The immune system is dead! Long live the immune system!

Mike Clark mrc7 at
Thu Feb 10 07:25:56 EST 2000

In article <38A20F8F.1837C940 at>, D Forsdyke
<URL:mailto:forsdyke1 at> wrote:
> Holger Fehr wrote to Jamie:
> > I would agree that Polly Matzinger's "danger" model is worth to be
> > discussed in a wider public. It therefore might be usefull if you would
> > us give > some citations on the original and some newer articles on
> > that topic.
> Hello,
>         BEFORE we all go rushing to the literature, why not do 
> a bit of thinking? What is "danger"? It is a word applied when 
> one has a certain sort of information about something. For example,
> as you approach a sunny beach you might be confronted with a sign 
> saying "DANGER. LAND-MINES". In order to write that sign, someone 
> had to discern that among the objects on the beach there were some
> compatible with humans (sand, pebbles, weed), and some incompatible
> ("land-mines"). 
>     Thus, first there was a binary discrimination event. The 
> decision to use the "D-word" either followed or did not follow 
> this event. In biological systems, a convenient nomenclature 
> for this binary decision-making process is that it involves
> discrimination between "self" and "not-self". 
>      The ability to carry out this discrimination is SO important 
> that it is likely to have arisen among the very first living forms
> (unicellular). The mechanisms which evolved there may then have been
> modified and adapted when multicellular organisms arose.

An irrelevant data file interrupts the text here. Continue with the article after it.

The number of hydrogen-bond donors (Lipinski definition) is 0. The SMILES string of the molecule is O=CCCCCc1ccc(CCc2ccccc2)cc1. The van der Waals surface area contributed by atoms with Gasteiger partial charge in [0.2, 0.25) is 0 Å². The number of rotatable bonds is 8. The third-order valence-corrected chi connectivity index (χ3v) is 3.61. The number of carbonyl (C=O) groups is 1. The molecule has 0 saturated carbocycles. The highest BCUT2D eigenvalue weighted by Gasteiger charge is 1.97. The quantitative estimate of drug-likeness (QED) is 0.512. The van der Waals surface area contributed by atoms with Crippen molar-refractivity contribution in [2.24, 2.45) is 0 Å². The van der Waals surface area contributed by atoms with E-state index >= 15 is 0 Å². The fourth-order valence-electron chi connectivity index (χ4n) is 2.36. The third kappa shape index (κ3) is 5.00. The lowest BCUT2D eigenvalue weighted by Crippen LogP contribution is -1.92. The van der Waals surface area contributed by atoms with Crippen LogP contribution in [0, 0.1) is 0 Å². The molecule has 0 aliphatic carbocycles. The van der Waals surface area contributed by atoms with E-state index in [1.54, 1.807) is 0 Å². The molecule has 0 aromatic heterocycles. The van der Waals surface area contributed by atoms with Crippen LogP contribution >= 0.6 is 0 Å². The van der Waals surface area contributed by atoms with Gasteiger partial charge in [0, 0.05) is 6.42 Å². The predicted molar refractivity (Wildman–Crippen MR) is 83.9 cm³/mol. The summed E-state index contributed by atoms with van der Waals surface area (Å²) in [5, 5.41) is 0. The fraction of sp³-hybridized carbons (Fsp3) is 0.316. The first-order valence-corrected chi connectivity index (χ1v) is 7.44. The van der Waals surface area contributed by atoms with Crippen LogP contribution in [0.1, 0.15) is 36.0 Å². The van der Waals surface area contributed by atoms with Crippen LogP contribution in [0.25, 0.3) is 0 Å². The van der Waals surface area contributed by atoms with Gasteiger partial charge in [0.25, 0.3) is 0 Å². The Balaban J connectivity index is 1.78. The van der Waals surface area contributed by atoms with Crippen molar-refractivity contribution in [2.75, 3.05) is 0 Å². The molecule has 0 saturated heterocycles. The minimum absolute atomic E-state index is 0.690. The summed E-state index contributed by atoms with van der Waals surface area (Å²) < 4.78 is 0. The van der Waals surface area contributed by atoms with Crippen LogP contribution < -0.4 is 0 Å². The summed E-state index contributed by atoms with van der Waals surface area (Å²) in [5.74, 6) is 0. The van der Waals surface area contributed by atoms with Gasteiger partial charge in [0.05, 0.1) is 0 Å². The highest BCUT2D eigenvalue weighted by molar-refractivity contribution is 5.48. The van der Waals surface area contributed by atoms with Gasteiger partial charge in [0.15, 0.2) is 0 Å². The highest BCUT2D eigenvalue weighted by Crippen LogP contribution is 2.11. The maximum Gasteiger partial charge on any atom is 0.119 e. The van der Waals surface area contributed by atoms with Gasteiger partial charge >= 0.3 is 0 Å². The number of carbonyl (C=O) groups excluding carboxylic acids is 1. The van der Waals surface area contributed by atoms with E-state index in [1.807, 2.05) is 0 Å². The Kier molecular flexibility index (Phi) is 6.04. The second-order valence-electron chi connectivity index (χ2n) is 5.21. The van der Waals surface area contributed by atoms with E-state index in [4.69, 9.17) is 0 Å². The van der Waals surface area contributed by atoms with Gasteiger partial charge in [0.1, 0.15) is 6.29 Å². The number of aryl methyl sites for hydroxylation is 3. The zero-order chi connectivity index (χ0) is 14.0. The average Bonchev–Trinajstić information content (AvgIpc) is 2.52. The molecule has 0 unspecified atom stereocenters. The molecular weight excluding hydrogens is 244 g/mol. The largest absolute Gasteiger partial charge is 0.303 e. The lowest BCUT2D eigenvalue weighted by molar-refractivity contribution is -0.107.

>      That's enough for a start. NOW let's go and read the literature!
> For a start we could do worse than visit the web-site below.
> Sincerely, 
> Donald Forsdyke. Discussion Leader. Bionet.immunology

No don't go to the literature! Pick an example and discuss!

OK I'm interested in antibodies so I'll pick them as an example.

The clonal selection hypothesis says that every clone of B-cells has a
unique specificity(ies) as a result of a unique immunoglobulin sequence.
All of my B-cell clones are self though aren't they? So obviously I want to
be tolerant of them all don't I? And we are tolerant of self right? After
all, we all believe that self not-self IS the basis for immune recognition
don't we?


Ok so if that were the case then every clone of B-cells would have to
tolerise all of our T-cells to avoid self recognition? Does this happen?
Are we tolerant of all self immunoglobulins?

Quite a few companies are prepared to pay millions of dollars in royalties
for 'fully human' or 'humanised' antibodies because they believe the above!

Even though I published several of the papers that persuade these companies
to shell out millions I'm not sure that I believe that we are tolerant of
all self V-regions.

Is there an alternative view?

Well I wonder if perhaps we only bother to respond to 'Dangerous'

I think this is more likely.......

Then we can argue about what makes one antibody look 'Dangerous' and
another 'Harmless'. I have my views on this.

Danger / No danger does help you to visualise the problem differently to
Self / non-self as long as you don't get distracted by the semantic

Mike Clark,                        <URL:>
 o/ \\    //            ||  ,_ o   M.R. Clark, PhD. Division of Immunology
<\__,\\  //   __o       || /  /\,  Cambridge University, Dept. Pathology
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